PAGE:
Being the Cause of a Blog

It feels good to type words for this blog again. Not doing so for months left me uneasy in a way I didn't expect. I'd like to interrogate that feeling.

There's a particular concept from psychologist Karl Groos that could help here. David Graeber describes it well in Bullshit Jobs:

[I]nfants express extraordinary happiness when they first figure out they can cause predictable effects in the world, pretty much regardless of what that effect is or whether it could be construed as having any benefit to them [...] Gross coined the phrase “the pleasure at being the cause,” suggesting that it is the basis for play, which he saw as the exercise of powers simply for the sake of exercising them.

Groos' findings — which have since been confirmed by a century of experimental evidence — suggested maybe there was something simpler behind what Nietzsche called the “will to power.” Children come to understand that they exist, that “they” are the thing which just caused something to happen — the proof of which is the fact that they can make it happen again. Crucially, too, this realization is, from the very beginning, marked with a species of delight that remains the fundamental background of all subsequent human experience.

The pleasure at being the cause might start with knocking over a milk bottle, but as we age, that species of delight is drawn out from other activities. Could blogging be one of those things? You write something and then it appears on the internet for all to read. You are the thing which just caused that to happen. You can make it happen again if you'd like. Or not. The choice is yours. That choice helps one come to realize how they can “exist” on the web. The pleasure at being the cause of a blog.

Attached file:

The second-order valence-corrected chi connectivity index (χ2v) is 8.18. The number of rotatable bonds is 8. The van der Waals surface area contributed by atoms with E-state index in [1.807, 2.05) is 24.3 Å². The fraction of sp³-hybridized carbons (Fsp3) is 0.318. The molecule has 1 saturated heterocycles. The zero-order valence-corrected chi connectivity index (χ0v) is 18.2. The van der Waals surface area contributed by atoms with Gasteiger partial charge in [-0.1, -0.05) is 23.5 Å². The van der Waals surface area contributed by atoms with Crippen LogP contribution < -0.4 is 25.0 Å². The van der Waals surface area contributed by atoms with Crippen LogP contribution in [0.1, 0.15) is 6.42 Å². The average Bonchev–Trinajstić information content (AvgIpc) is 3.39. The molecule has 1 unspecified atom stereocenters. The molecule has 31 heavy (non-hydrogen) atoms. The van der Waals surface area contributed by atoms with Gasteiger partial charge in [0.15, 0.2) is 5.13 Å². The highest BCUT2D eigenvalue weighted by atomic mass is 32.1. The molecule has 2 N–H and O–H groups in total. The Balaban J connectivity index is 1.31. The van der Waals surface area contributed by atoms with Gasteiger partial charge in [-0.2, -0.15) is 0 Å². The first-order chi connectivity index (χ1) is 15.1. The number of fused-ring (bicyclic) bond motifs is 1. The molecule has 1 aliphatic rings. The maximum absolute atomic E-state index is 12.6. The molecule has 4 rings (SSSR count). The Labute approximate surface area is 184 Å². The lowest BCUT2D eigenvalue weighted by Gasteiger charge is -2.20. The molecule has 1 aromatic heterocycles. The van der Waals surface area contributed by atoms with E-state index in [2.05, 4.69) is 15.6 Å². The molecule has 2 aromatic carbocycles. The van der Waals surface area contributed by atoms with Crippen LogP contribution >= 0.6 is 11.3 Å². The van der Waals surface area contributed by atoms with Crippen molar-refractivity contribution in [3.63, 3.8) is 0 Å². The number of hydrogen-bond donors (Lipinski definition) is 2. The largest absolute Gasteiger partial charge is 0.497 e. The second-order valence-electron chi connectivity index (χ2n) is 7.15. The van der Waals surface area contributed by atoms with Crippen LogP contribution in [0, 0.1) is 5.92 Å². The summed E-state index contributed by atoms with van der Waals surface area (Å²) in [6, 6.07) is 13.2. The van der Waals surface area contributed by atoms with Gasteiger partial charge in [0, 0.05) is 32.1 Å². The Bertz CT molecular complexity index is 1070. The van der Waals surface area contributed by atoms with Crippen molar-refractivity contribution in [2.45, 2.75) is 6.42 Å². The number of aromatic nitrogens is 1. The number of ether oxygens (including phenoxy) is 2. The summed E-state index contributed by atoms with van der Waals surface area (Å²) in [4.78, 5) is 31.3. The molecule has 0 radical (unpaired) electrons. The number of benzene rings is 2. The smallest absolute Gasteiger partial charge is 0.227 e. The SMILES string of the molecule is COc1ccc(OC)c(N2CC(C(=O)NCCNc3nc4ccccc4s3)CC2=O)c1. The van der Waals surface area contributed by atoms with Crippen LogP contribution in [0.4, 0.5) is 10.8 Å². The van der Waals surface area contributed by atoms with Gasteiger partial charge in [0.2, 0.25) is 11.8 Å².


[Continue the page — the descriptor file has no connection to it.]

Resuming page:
Groos also found that bad things happen if you take away the ability for one to derive pleasure from being the cause of something. Remove the milk bottle the infant was throwing around and there will bound to be tears and tantrums. Could this be why I felt blue for these past blogless months? I had removed something that gave me agency in the world by the sheer fact that I could write sentences and have them show up for others to see. They didn't exist before, but they do now. The milk bottle wasn't on the floor before, but it is now. How wonderful.